otism up to the full measure of Jhe best traditions of our
' The Governor of our State 'has issued his "CALL
FOR SERVICE," and the people of Edgefield will re
spond up to the full measure of the glorious example of our
We are reminded of the Alamo and the heroic death
of Edgefield's sons-Bonham, Bouie, Crockett and Travis.
We recall the fame of the Palmetto Regiment at
Cherubusco, and rejoice in the memory that the flag of the
Palmetto Regiment was "FIRST OF ALL" seen to be
lifted above the wall of the Capital City of Mexico.
We recall the heroic days from 1865 to 1861, when the
sons of Edgefield "poured out their blood like water'' for
Southern Independence; and we are proud of the memory
of the services and sacrifices of .our fathers and brothers in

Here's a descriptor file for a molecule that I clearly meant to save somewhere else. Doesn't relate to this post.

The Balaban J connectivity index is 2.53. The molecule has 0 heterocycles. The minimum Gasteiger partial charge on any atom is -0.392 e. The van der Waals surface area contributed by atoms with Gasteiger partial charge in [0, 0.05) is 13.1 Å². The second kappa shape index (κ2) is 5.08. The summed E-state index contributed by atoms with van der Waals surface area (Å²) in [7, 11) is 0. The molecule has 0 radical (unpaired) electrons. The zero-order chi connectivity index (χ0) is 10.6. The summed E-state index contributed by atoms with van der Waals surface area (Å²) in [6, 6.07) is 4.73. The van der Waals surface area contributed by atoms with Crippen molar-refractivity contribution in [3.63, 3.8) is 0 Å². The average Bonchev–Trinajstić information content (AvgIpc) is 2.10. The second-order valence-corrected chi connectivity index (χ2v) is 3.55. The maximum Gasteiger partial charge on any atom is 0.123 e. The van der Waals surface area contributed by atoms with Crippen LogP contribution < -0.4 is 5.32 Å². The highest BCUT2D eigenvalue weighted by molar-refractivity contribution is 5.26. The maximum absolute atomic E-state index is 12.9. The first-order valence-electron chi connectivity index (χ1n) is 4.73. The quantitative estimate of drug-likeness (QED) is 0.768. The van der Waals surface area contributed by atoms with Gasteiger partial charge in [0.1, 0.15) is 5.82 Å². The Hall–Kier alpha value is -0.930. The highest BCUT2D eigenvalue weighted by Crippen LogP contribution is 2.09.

those days that tried men's son?|||;
"We are reminded that .w|???^he President issued his
call to rescue the oppressed Ci?baS frcm- Spanisn tyrannjv
the sons of Edgefield were among the first to offer their
The Edgefield Rifles, among the oldest and most dis
tinguished commands of South Carolina, should be reorgan
ized at once, and tender their services to the Governor.
The memories of the achievements of the Edgefield
Rifles must be preserved and transmitted by their sons.
Therefore, we call upon thc sons of Edgefield county
to assemble in our Court House on next Saturday after
noon, the 1st day of July, at 5:00 P. M., to reorganize the
Mrs. B. E. Nicholson and Mrs.
Lovick Minis were hostesses on
Wednesday afternoon from five to
seven o'clock at a reception. This
occasion was somewhat tinged with
a pleasant mystery, and Dickens
says that to surround any subject
with an atmosphere of mystery is to
give it wonderful attraction lo hu
The beautiful veranda was filled
with lovely girls and guests coming
and going, and on one side fruit
punch from a handsome hand
painted punch bowl was dispensed
by Misses Natalie Padgett and May